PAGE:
Hertfordshire has a long tradition of celebrating May Day – 1 May – the greatest secular festival of the year, marking the fertility of spring and looking forward to summer. While many of the old customs that were followed each year in the villages and towns of the county had their own local variations, most activities were typical of those that were pursued throughout the country as a whole. It was a day of fun, particularly for the children, with music, dancing, costumed characters and plenty of revelry.
The traditional celebrations started very early in the morning, before dawn, when groups of young people, usually accompanied by musicians playing instruments such as the pipe and tabor, would gather to collect branches of may (hawthorn) from local woodlands. While they did this they would sing the Mayers’ Song, which was one of the best-known old Hertfordshire carols. There were many different versions of this song throughout the county, each one sung to a different tune. Therfield’s version, for example, had 18 verses, whereas in Hitchin they sang a shorter song, as follows:
Remember us poor Mayers all,
And thus we do begin
To lead our lives in righteousness,
Or else we die in sin.
We have been rambling all this night,
And almost all this day;
And now returned back again,
We have brought you a branch of may.
A branch of may we have brought you
And at your door it stands;
It is but a sprout, but it’s well budded out,
By the work of our Lord’s hands.
The hedges and trees they are so green,
As green as any leek;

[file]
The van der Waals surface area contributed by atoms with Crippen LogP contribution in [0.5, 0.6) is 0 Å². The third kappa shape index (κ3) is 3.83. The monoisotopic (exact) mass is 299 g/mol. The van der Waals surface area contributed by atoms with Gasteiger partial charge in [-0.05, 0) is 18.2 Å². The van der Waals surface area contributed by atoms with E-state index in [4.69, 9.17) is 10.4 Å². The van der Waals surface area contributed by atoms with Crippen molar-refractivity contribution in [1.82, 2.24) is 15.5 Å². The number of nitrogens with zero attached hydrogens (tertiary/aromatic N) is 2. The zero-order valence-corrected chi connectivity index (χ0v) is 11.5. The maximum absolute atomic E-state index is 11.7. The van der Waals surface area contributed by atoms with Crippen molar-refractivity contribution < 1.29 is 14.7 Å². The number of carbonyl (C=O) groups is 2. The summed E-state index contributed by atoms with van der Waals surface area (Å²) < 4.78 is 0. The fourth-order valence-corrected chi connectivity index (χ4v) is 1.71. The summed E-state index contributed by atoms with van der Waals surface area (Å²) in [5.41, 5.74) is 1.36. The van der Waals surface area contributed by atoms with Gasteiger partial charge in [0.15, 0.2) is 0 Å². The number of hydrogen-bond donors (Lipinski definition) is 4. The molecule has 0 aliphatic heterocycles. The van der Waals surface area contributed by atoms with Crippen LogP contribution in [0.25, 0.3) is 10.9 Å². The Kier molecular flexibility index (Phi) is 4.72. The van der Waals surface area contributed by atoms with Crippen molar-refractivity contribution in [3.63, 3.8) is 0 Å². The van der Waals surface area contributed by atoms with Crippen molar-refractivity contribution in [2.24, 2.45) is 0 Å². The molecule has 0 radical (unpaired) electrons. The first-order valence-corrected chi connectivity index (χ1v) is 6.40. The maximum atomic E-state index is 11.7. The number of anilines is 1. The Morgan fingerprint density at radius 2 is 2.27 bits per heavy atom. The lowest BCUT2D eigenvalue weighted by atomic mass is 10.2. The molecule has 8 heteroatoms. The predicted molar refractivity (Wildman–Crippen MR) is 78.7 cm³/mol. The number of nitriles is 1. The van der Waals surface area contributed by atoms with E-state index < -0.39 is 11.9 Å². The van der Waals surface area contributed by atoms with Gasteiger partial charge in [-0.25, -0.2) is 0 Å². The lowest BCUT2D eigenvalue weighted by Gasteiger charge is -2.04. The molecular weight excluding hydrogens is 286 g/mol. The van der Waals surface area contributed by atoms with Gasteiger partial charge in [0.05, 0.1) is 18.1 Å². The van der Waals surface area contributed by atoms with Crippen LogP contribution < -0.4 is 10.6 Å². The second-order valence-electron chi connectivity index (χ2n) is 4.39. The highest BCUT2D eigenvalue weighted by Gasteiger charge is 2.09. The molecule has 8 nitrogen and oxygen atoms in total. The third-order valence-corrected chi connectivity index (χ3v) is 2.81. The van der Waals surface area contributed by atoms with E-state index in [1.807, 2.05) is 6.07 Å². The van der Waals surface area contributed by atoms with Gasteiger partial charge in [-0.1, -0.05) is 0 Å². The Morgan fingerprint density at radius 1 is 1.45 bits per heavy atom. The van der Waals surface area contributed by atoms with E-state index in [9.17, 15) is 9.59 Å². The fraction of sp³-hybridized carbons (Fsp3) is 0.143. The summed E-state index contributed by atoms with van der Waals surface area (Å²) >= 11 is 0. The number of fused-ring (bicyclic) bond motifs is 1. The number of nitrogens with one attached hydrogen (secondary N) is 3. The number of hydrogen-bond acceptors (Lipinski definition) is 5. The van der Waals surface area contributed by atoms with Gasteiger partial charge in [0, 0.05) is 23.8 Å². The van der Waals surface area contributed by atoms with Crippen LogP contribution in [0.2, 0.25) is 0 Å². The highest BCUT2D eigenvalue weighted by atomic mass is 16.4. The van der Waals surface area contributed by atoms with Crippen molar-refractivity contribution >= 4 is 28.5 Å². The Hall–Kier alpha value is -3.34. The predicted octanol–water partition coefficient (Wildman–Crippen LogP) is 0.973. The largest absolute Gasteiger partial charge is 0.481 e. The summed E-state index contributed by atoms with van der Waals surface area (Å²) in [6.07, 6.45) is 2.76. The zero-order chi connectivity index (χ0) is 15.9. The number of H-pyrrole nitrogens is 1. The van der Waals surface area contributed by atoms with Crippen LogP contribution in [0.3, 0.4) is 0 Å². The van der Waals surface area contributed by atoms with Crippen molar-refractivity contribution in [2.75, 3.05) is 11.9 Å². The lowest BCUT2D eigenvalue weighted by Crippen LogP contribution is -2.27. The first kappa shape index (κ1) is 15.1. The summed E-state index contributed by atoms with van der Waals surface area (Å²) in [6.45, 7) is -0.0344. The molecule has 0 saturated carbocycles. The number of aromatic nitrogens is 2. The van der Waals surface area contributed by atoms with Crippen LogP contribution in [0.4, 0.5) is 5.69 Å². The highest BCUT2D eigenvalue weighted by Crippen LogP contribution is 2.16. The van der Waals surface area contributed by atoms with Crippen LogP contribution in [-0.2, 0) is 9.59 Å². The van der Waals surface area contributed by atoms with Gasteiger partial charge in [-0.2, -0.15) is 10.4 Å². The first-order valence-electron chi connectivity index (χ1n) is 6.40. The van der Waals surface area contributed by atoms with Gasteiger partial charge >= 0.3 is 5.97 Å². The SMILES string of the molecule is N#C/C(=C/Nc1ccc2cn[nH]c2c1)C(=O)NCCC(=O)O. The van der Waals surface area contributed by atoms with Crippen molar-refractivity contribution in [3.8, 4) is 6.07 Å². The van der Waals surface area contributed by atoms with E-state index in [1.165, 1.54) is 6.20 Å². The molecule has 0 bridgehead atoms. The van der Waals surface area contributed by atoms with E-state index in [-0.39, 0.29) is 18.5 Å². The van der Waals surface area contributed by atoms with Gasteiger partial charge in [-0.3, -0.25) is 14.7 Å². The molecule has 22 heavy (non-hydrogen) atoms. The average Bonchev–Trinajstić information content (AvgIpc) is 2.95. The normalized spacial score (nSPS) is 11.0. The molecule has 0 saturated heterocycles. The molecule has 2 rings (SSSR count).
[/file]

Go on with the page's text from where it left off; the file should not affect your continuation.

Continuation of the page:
Our heavenly Father he watered them
With his heavenly dew so sweet.
The heavenly gates are open wide,
Our paths are beaten plain;
And if a man be not too far gone,
He may return again.
The life of man is but a span,
It flourishes like a flower;
We are here to-day, and gone to-morrow,
And we are dead in an hour.
The moon shines bright, and the stars give a light,
A little before it is day;
So God bless you all, both great and small,
And send you a joyful May!
As the sun rose the mayers would return to their towns and villages and fix the boughs of may to the doors of ‘respectable’ houses, shops and cottages. The larger the branch the more respectable the house – or, more specifically, the more honour was brought to the servants of that house. If, however, any servant had given offence during the year, they would find a branch of elder and a bunch of nettles attached to the door instead of a branch of may – a sign of great disgrace, which would attract jeers from all their rivals.
Hitchin, Kelshall, Sandon, Therfield and Hare Street were just some of the towns and villages in Hertfordshire where this custom was followed, although each place would have its own slightly different version of it.
Maypole and Morris dancing
One of the best-known May Day activities was dancing around a maypole. Hertfordshire maypoles were particularly impressive, it seems, being ‘as high as the mast of a vessel of a hundred tons, painted often in a diagonal of spiral pattern from bottom to top in yellow and black, or often in vertical stripes of red, white and blue’. They would also be decorated with colourful ribbons and garlands of flowers. Although occasionally maypoles still feature in village May Day celebrations today, most of Hertfordshire’s original maypoles have disappeared over the years.